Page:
He then delivered the seal to the queen, and as lightly sent for it back immediately after.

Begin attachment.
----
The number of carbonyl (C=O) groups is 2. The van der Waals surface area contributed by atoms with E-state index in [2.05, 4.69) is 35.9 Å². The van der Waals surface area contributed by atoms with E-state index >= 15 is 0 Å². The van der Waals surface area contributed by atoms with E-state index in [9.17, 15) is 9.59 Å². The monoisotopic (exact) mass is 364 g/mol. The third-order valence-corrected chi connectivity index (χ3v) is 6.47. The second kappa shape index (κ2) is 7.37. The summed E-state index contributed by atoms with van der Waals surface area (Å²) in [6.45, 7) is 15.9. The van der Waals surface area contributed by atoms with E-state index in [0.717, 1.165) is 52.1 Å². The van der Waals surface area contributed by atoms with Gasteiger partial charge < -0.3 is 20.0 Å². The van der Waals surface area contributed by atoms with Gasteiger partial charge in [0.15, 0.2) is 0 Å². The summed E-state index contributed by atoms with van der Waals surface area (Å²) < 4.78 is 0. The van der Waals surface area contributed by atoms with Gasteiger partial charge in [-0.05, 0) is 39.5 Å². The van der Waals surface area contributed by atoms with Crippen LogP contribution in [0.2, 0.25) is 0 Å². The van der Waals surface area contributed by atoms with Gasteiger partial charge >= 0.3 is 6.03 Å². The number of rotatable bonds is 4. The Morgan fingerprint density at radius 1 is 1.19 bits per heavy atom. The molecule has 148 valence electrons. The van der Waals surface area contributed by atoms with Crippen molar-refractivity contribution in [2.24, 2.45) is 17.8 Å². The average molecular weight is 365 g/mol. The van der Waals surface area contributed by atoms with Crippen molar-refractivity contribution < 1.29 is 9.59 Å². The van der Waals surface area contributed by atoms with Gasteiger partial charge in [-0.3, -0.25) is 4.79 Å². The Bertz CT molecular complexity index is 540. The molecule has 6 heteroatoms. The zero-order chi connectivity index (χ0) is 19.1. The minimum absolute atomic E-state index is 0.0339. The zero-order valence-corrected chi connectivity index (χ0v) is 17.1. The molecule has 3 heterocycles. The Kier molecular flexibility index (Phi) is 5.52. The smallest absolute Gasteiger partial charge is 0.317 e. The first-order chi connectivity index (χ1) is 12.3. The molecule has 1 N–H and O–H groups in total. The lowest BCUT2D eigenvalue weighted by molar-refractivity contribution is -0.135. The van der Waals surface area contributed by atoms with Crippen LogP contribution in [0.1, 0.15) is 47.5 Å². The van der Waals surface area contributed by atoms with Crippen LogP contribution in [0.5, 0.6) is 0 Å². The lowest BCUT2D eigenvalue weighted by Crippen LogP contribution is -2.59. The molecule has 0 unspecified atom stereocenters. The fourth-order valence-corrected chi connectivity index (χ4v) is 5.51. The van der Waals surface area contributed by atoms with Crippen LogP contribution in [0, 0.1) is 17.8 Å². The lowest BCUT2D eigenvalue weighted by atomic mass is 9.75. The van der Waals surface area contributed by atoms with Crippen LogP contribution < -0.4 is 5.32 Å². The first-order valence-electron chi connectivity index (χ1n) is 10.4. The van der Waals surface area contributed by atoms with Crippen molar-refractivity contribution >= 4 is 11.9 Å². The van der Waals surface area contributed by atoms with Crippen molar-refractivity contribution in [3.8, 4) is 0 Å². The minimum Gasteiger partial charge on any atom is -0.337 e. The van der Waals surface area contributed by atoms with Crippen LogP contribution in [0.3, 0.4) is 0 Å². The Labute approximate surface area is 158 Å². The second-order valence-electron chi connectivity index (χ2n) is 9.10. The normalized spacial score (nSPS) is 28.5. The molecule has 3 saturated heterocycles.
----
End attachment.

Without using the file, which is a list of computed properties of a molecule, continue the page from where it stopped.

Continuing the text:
The dukes continued their march, declaring they were bringing the king to his coronation, Hastings, who seems to have preceded them, endeavoured to pacify the apprehensions which had been raised in the people, acquainting them that the arrested lords had been imprisoned for plotting against the dukes of Gloucester and Buckingham. As both those princes were of the blood royal,(9) this accusation was not ill founded, it having evidently been the intention, as I have shewn, to bar them from any share in the administration, to which, by the custom of the realm, they were intitled. So much depends on this foundation, that I shall be excused from enforcing it. The queen's party were the aggressors; and though that alone would not justify all the following excesses, yet we must not judge of those times by the present. Neither the crown nor the great men were restrained by sober established forms and proceedings as they are at present; and from the death of Edward the Third, force alone had dictated. Henry the Fourth had stepped into the throne contrary to all justice. A title so defective had opened a door to attempts as violent; and the various innovations introduced in the latter years of Henry the Sixth had annihilated all ideas of order. Richard duke of York had been declared successor to the crown during the life of Henry and of his son prince Edward, and, as appears by the Parliamentary History, though not noticed by our careless historians was even appointed prince of Wales. The duke of Clarence had received much such another declaration in his favour during the short restoration of Henry. What temptations were these precedents to an affronted prince! We shall see soon what encouragement they gave him to examine closely into his nephew's pretensions; and how imprudent it was in the queen to provoke Gloucester, when her very existence as queen was liable to strong objections. Nor ought the subsequent executions of Lord Rivers, Lord Richard Grey, and of Lord Hastings himself, to be considered in so very strong a light, as they would appear in, if acted in modern times. During the wars of York and Lancaster, no forms of trial had been observed. Not only peers taken in battle had been put to death without process; but whoever, though not in arms, was made prisoner by the victorious party, underwent the same fate; as was the case of Tiptoft earl of Worcester, who had fled and was taken in disguise. Trials had never been used with any degree of strictness, as at present; and though Richard was pursued and killed as an usurper, the Solomon that succeeded him, was not a jot-less a tyrant. Henry the Eighth was still less of a temper to give greater latitude to the laws. In fact, little ceremony or judicial proceeding was observed on trials, till the reign of Elizabeth, who, though decried of late for her despotism, in order to give some shadow of countenance to the tyranny of the Stuarts, was the first of our princes, under whom any gravity or equity was allowed in cases of treason. To judge impartially therefore, we ought to recall the temper and manners of the times we read of. It is shocking to eat our enemies: but it is not so shocking in an Iroquois, as it would be in the king of Prussia. And this is all I contend for, that the crimes of Richard, which he really committed, at least which we have reason to believe he committed, were more the crimes of the age than of the man; and except these executions of Rivers, Grey, and Hastings, I defy any body to prove one other of those charged to his account, from any good authority.